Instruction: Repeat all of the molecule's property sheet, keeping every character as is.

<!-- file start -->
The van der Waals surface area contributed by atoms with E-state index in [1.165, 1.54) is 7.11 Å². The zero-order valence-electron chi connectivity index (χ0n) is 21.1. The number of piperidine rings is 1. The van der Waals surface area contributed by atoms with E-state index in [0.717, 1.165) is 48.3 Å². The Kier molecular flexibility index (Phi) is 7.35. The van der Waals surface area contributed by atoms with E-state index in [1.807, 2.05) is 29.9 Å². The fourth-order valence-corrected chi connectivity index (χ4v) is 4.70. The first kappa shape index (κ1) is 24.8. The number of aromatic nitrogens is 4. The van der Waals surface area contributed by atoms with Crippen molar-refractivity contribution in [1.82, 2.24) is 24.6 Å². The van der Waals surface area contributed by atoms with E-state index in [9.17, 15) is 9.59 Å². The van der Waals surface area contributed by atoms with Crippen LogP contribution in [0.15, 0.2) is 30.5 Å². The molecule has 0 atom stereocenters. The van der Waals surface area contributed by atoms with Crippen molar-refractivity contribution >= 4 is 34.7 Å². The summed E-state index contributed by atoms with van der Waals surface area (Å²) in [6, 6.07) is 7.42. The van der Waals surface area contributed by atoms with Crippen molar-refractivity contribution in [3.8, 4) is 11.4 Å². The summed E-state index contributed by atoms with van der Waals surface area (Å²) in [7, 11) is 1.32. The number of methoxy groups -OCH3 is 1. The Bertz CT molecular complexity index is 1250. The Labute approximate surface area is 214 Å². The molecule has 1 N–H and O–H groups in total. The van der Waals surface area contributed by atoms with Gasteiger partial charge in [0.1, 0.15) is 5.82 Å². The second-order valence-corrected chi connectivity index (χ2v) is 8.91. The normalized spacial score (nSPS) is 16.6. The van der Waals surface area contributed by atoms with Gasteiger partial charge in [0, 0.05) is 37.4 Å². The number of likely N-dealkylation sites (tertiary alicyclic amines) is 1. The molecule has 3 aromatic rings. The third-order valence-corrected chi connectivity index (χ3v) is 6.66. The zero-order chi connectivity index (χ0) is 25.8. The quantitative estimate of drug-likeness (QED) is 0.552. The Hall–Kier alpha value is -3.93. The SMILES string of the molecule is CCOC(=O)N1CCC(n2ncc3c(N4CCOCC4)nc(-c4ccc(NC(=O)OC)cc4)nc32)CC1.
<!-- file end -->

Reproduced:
The van der Waals surface area contributed by atoms with E-state index in [1.165, 1.54) is 7.11 Å². The zero-order valence-electron chi connectivity index (χ0n) is 21.1. The number of piperidine rings is 1. The van der Waals surface area contributed by atoms with E-state index in [0.717, 1.165) is 48.3 Å². The Kier molecular flexibility index (Phi) is 7.35. The van der Waals surface area contributed by atoms with E-state index in [1.807, 2.05) is 29.9 Å². The fourth-order valence-corrected chi connectivity index (χ4v) is 4.70. The first kappa shape index (κ1) is 24.8. The number of aromatic nitrogens is 4. The van der Waals surface area contributed by atoms with Crippen molar-refractivity contribution in [1.82, 2.24) is 24.6 Å². The van der Waals surface area contributed by atoms with E-state index in [9.17, 15) is 9.59 Å². The van der Waals surface area contributed by atoms with Crippen LogP contribution in [0.15, 0.2) is 30.5 Å². The molecule has 0 atom stereocenters. The van der Waals surface area contributed by atoms with Crippen molar-refractivity contribution >= 4 is 34.7 Å². The summed E-state index contributed by atoms with van der Waals surface area (Å²) in [6, 6.07) is 7.42. The van der Waals surface area contributed by atoms with Crippen molar-refractivity contribution in [3.8, 4) is 11.4 Å². The summed E-state index contributed by atoms with van der Waals surface area (Å²) in [7, 11) is 1.32. The number of methoxy groups -OCH3 is 1. The Bertz CT molecular complexity index is 1250. The Labute approximate surface area is 214 Å². The molecule has 1 N–H and O–H groups in total. The van der Waals surface area contributed by atoms with Gasteiger partial charge in [0.1, 0.15) is 5.82 Å². The second-order valence-corrected chi connectivity index (χ2v) is 8.91. The normalized spacial score (nSPS) is 16.6. The van der Waals surface area contributed by atoms with Gasteiger partial charge in [0, 0.05) is 37.4 Å². The number of likely N-dealkylation sites (tertiary alicyclic amines) is 1. The molecule has 3 aromatic rings. The third-order valence-corrected chi connectivity index (χ3v) is 6.66. The zero-order chi connectivity index (χ0) is 25.8. The quantitative estimate of drug-likeness (QED) is 0.552. The Hall–Kier alpha value is -3.93. The SMILES string of the molecule is CCOC(=O)N1CCC(n2ncc3c(N4CCOCC4)nc(-c4ccc(NC(=O)OC)cc4)nc32)CC1.